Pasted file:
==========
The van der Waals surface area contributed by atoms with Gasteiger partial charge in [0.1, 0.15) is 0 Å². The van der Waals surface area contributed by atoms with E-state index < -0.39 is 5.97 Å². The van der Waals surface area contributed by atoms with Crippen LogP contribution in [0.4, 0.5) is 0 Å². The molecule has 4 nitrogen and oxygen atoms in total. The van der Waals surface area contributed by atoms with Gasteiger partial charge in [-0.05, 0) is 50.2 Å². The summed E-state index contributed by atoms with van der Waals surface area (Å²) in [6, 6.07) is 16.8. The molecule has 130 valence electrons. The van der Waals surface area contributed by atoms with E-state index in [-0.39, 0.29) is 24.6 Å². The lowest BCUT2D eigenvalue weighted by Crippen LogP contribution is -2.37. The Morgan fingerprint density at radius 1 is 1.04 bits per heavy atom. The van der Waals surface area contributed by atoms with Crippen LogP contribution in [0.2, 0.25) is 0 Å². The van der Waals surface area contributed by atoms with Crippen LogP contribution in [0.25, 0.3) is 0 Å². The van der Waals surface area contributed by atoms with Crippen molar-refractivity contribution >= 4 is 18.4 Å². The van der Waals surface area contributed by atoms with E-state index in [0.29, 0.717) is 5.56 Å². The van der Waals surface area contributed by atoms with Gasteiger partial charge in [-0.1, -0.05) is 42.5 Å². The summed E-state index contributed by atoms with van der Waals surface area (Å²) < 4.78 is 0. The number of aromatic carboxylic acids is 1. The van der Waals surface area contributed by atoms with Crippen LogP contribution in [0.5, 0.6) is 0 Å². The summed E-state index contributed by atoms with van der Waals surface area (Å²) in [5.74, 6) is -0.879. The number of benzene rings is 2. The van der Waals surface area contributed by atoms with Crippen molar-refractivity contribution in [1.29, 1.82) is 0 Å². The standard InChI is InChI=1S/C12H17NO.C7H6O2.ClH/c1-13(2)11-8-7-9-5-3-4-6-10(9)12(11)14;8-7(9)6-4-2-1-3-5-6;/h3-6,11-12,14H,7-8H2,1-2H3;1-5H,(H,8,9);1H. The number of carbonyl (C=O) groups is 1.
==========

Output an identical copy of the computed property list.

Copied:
The van der Waals surface area contributed by atoms with Gasteiger partial charge in [0.1, 0.15) is 0 Å². The van der Waals surface area contributed by atoms with E-state index < -0.39 is 5.97 Å². The van der Waals surface area contributed by atoms with Crippen LogP contribution in [0.4, 0.5) is 0 Å². The molecule has 4 nitrogen and oxygen atoms in total. The van der Waals surface area contributed by atoms with Gasteiger partial charge in [-0.05, 0) is 50.2 Å². The summed E-state index contributed by atoms with van der Waals surface area (Å²) in [6, 6.07) is 16.8. The molecule has 130 valence electrons. The van der Waals surface area contributed by atoms with E-state index in [-0.39, 0.29) is 24.6 Å². The lowest BCUT2D eigenvalue weighted by Crippen LogP contribution is -2.37. The Morgan fingerprint density at radius 1 is 1.04 bits per heavy atom. The van der Waals surface area contributed by atoms with Crippen LogP contribution in [0.2, 0.25) is 0 Å². The van der Waals surface area contributed by atoms with Crippen LogP contribution in [0.25, 0.3) is 0 Å². The van der Waals surface area contributed by atoms with Crippen molar-refractivity contribution >= 4 is 18.4 Å². The van der Waals surface area contributed by atoms with E-state index in [0.29, 0.717) is 5.56 Å². The van der Waals surface area contributed by atoms with Gasteiger partial charge in [-0.1, -0.05) is 42.5 Å². The summed E-state index contributed by atoms with van der Waals surface area (Å²) < 4.78 is 0. The number of aromatic carboxylic acids is 1. The van der Waals surface area contributed by atoms with Crippen LogP contribution in [0.5, 0.6) is 0 Å². The summed E-state index contributed by atoms with van der Waals surface area (Å²) in [5.74, 6) is -0.879. The number of benzene rings is 2. The van der Waals surface area contributed by atoms with Crippen molar-refractivity contribution in [1.29, 1.82) is 0 Å². The standard InChI is InChI=1S/C12H17NO.C7H6O2.ClH/c1-13(2)11-8-7-9-5-3-4-6-10(9)12(11)14;8-7(9)6-4-2-1-3-5-6;/h3-6,11-12,14H,7-8H2,1-2H3;1-5H,(H,8,9);1H. The number of carbonyl (C=O) groups is 1.